The average log-likelihood on unseen data offers a canonical way to quantify and compare the performance of statistical models. A class of models that has recently gained increasing popularity for the task of modeling complexly structured data is formed by deep belief networks. Analyses of these models, however, have been typically based on samples from the model due to the computationally intractable nature of the model likelihood.
In this study, we investigate whether the apparent ability of a particular deep belief network to capture higher-order statistical regularities in natural images is also reflected in the likelihood. Specifically, we derive a consistent estimator for the likelihood of deep belief networks that is conceptually simpler and more readily applicable than the previously published method [1]. Using this estimator, we evaluate a three-layer deep belief network and compare its density estimation performance with the performance of other models trained on small patches of natural images. In contrast to an earlier analysis based solely on samples, we provide evidence that the deep belief network under study is not a good model for natural images by showing that it is outperformed even by very simple models. Further, we confirm existing results indicating that adding more layers to the network has only little effect on the likelihood if each layer of the model is trained well enough.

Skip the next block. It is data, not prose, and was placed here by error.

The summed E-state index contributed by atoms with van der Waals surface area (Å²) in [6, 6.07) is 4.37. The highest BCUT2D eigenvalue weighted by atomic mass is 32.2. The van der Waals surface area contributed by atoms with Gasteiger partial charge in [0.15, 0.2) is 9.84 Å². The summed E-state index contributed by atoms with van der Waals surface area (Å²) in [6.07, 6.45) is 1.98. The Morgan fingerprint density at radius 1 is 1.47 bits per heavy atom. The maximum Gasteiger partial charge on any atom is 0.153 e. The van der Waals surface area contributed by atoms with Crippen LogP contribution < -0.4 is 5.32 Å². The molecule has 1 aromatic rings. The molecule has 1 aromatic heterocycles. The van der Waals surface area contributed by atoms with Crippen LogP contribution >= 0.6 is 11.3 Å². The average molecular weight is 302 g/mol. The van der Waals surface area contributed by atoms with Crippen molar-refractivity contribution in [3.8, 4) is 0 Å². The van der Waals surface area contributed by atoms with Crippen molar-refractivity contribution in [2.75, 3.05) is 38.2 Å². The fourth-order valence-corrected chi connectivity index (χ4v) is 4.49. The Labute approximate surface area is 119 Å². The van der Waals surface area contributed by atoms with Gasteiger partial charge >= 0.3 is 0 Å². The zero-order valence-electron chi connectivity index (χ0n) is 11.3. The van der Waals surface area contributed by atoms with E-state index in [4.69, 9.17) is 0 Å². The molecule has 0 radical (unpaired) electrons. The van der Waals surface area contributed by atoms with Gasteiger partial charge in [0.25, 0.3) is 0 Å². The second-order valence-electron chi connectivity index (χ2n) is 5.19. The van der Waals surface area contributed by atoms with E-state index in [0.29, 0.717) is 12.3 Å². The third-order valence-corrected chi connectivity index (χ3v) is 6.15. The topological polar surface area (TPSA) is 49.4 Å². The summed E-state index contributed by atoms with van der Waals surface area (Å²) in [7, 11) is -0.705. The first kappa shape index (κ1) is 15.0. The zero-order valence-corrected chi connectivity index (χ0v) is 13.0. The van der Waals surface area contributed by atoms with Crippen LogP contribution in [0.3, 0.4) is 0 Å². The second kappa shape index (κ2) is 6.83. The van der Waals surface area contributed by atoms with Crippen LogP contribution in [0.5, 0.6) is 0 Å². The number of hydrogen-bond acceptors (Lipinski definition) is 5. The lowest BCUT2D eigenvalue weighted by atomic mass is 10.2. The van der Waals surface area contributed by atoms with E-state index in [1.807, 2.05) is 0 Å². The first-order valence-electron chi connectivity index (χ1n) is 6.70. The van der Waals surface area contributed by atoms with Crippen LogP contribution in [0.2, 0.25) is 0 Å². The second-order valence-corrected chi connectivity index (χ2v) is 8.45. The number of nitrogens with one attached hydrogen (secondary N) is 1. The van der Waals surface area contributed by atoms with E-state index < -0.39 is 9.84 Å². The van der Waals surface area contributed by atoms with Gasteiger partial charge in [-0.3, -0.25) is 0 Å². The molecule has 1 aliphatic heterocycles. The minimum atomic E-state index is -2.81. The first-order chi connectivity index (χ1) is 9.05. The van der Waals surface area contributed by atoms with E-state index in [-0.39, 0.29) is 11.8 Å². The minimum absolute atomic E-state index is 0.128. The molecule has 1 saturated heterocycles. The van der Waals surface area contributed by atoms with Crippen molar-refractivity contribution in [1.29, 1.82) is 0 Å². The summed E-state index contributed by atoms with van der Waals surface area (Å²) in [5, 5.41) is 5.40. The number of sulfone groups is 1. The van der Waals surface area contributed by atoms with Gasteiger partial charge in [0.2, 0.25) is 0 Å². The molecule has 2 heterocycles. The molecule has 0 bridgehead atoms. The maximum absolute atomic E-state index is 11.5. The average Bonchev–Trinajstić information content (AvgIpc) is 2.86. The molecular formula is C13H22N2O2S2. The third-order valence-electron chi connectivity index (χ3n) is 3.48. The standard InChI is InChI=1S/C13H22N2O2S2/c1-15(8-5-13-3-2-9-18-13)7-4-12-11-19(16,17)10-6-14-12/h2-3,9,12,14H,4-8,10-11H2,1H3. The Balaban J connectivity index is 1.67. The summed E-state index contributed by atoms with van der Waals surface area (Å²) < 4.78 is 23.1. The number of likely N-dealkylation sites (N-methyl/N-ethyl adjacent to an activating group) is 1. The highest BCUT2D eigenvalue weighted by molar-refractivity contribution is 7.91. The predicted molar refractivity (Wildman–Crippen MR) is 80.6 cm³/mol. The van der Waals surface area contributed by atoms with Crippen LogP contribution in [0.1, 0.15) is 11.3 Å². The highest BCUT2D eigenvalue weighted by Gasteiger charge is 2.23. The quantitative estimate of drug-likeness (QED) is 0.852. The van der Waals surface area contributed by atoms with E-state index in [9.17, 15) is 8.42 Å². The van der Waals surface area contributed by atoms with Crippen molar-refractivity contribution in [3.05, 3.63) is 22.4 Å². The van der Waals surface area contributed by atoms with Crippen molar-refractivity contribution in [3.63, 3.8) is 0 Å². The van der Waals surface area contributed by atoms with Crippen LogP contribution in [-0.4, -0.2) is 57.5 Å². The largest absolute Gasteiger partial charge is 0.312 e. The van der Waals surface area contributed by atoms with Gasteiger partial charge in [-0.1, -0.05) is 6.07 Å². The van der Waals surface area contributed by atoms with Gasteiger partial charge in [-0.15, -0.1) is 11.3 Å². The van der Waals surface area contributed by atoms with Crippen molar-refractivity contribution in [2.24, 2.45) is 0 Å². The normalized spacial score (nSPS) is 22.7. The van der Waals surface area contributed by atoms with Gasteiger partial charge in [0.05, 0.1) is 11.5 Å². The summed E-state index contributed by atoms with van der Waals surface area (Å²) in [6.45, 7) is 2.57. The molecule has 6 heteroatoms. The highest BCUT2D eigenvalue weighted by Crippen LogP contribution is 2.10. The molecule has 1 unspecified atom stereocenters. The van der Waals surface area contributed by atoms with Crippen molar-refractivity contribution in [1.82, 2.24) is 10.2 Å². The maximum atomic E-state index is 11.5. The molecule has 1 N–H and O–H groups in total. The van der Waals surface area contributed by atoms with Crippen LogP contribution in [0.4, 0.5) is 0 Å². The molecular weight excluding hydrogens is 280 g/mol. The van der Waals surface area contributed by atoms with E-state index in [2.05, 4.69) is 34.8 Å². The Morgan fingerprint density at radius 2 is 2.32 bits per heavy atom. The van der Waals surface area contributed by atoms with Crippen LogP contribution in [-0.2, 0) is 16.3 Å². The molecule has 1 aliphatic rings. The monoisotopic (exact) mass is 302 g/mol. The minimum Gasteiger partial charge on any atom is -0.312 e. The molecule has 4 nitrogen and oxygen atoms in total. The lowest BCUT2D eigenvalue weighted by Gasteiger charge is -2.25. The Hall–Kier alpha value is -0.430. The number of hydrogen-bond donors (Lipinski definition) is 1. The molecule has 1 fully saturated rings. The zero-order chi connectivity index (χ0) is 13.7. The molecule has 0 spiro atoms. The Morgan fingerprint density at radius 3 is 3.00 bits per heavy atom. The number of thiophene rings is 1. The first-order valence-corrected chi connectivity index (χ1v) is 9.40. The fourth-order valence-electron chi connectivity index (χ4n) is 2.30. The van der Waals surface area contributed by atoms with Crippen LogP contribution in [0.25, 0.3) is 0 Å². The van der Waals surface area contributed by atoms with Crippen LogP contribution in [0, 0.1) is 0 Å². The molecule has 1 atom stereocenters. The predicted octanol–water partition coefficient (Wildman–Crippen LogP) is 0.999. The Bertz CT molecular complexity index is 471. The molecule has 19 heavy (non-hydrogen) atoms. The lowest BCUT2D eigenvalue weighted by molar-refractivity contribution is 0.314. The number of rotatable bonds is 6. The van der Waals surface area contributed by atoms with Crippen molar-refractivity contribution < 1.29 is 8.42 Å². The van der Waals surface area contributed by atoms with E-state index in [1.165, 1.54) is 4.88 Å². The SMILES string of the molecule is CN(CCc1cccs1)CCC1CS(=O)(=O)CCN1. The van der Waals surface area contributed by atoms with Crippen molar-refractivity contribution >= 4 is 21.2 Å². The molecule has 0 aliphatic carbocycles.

Finally, we offer a possible explanation for both the observed performance and the small effect of additional layers by analyzing a best case scenario of the greedy learning algorithm commonly used for training this class of models.nonotspecifiedhttp://www.kyb.tuebingen.mpg.de/published0Likelihood Estimation in Deep Belief Networks150171882367037RHosseiniFSinzMBethgeBerlin, Germany2010-10-00Bernstein Conference on Computational Neuroscience (BCCN 2010)The light intensities of natural images exhibit a high degree of redundancy. Knowing the exact amount of their statistical dependencies is important for biological vision as well as compression and coding applications but estimating the total amount of redundancy, the multi-information, is intrinsically hard. The conventional approach for estimating the redundancy per pixel is to estimate the multi-information for patches of increasing sizes and divide by the number of pixels. Here, we show that the limiting value of this sequence---the multi-information rate---can be better estimated by another limiting process based on measuring the mutual information between a pixel and a causal neighborhood of increasing size around it. We explain the theoretical relationship of the two methods and compare their performance on natural images. While both methods provide a lower bound on the multi-information rate, the mutual information based sequence converges much faster to the multi-information rate than the conventional method does. In this way we can provide improved estimates of the multi-information rate of natural images and a better understanding its underlying spatial structure. In addition, we will present work in progress on hierarchical model architectures that has led to further improvements of this lower bound.nonotspecifiedhttp://www.kyb.tuebingen.mpg.de/published0New Estimate for the Redundancy of Natural Images150171882368087J-PLiesRMHäfnerMBethgeBerlin, Germany2010-10-00Bernstein Conference on Computational Neuroscience (BCCN 2010)A long standing question of biological vision research is to identify the computational goal underlying the response properties of sensory neurons in the early visual system. Some response properties of visual neurons such as bandpass filtering and contrast gain control have been shown to exhibit a clear advantage in terms of redundancy reduction. The situation is less clear in the case of complex cells whose defining property is that of phase invariance. While it has been shown that complex cells can be learned based on the redundancy reduction principle by means of subspace ICA [Hyvärinen& Hoyer 2000], the resulting gain in redundancy reduction is very small [Sinz, Simoncelli, Bethge 2010]. Slow feature analysis (SFA, [Wiskott&Sejnowski 2002]) advocates an alternative objective function which does not seek to fit a density model but constitutes a special case of oriented PCA by maximizing the signal to noise ratio when treating temporal changes as noise.Here we set out to evaluate SFA with respect to two important empirical properties of complex cells RFs: 1) locality (i.e. finite, non-zero RF bandwidth) and 2) the relationship between RF bandwidth and RF spatial frequency (wavelet scaling). To this end we use an approach similar to that employed by [Field 1987] for sparse coding. Instead of single Gabor functions, however, we use the energy model of complex cells which is built with a (quadrature) pair of even and odd symmetric Gabor filters. We evaluate the objective function of SFA on the energy model responses to motion sequences of natural images for different spatial frequencies and envelope sizeswith patch sizes ranging from 16x16 to 512x512.We find that the objective function of SFA grows without bound for increasing envelope size and is only limited by a finite patch size (see Figure, solid line). Consequently, SFA by itself cannot explain spatially localized RFs but would need to evoke other mechanisms such as anatomical wiring constraints to limit the RF bandwidth. It is unlikely, however, that such anatomical constraints are able to reproduce the relationship between bandwidth and spatial frequency.In contrast to SFA, the objective function of subspace ICA yields a clear optimum for finite, non-zerobandwidth, regardless of assumed patch size (see Figure, dashed line). In particular, the optimum bandwidth is proportional to spatial frequency - just as observed for physiologically measured RFs in primary visual cortex of cat [Field &Tolhust 1986] and monkey ([Ringach 2002], histogram see Figure).We conclude that SFA fails to reproduce important features of complex cells. In contrast, the RF bandwidth predicted by subspace ICA lies well within the range of physiologically measured receptive field bandwidths. As a consequence, if we interpret complex cell coding as a step towards building an invariant representation, the underlying algorithm is more likely to resemble a sparse coding strategy as employed by subspace ICA than the covariance based learning rule employed by SFA.nonotspecifiedhttp://www.kyb.tuebingen.mpg.de/published0What is the Goal of Complex Cell Coding in V1?150171882368107ASEckerPBerensGAKelirisMBethgeNKLogothetisASToliasSantorini, Greece2010-06-0058AREADNE 2010: Research in Encoding And Decoding of Neural EnsemblesCorrelated trial-to-trial variability in the activity of cortical neurons is thought to reflect the